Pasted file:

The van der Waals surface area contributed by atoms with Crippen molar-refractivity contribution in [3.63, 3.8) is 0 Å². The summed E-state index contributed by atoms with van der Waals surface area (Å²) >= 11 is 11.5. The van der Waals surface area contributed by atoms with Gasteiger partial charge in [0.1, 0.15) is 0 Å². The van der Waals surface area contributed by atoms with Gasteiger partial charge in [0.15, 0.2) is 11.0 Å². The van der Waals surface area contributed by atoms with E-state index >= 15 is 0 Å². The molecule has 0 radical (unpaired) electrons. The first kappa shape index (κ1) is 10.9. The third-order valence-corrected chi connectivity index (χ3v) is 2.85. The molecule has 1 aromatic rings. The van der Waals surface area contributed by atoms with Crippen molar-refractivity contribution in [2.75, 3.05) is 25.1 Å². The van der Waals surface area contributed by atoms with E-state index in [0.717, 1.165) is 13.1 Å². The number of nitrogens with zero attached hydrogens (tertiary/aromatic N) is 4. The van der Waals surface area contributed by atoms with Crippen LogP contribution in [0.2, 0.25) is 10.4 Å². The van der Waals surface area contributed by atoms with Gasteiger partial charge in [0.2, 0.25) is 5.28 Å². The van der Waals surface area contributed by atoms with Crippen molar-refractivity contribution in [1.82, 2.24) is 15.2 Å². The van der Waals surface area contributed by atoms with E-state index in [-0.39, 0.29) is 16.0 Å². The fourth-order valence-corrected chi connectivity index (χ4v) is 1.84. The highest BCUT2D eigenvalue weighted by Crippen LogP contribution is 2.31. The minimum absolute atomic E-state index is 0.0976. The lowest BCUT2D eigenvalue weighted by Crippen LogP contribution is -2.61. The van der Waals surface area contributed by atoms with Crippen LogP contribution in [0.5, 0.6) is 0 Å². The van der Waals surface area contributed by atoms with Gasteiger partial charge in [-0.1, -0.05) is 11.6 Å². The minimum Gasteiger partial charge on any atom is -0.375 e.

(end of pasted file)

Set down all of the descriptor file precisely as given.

The van der Waals surface area contributed by atoms with Crippen molar-refractivity contribution in [3.63, 3.8) is 0 Å². The summed E-state index contributed by atoms with van der Waals surface area (Å²) >= 11 is 11.5. The van der Waals surface area contributed by atoms with Gasteiger partial charge in [0.1, 0.15) is 0 Å². The van der Waals surface area contributed by atoms with Gasteiger partial charge in [0.15, 0.2) is 11.0 Å². The van der Waals surface area contributed by atoms with E-state index >= 15 is 0 Å². The molecule has 0 radical (unpaired) electrons. The first kappa shape index (κ1) is 10.9. The third-order valence-corrected chi connectivity index (χ3v) is 2.85. The molecule has 1 aromatic rings. The van der Waals surface area contributed by atoms with Crippen molar-refractivity contribution in [2.75, 3.05) is 25.1 Å². The van der Waals surface area contributed by atoms with E-state index in [0.717, 1.165) is 13.1 Å². The number of nitrogens with zero attached hydrogens (tertiary/aromatic N) is 4. The van der Waals surface area contributed by atoms with Crippen LogP contribution in [0.2, 0.25) is 10.4 Å². The van der Waals surface area contributed by atoms with Gasteiger partial charge in [0.2, 0.25) is 5.28 Å². The van der Waals surface area contributed by atoms with Crippen molar-refractivity contribution in [1.82, 2.24) is 15.2 Å². The van der Waals surface area contributed by atoms with E-state index in [-0.39, 0.29) is 16.0 Å². The fourth-order valence-corrected chi connectivity index (χ4v) is 1.84. The highest BCUT2D eigenvalue weighted by Crippen LogP contribution is 2.31. The minimum absolute atomic E-state index is 0.0976. The lowest BCUT2D eigenvalue weighted by Crippen LogP contribution is -2.61. The van der Waals surface area contributed by atoms with Crippen LogP contribution in [0.5, 0.6) is 0 Å². The van der Waals surface area contributed by atoms with Gasteiger partial charge in [-0.1, -0.05) is 11.6 Å². The minimum Gasteiger partial charge on any atom is -0.375 e.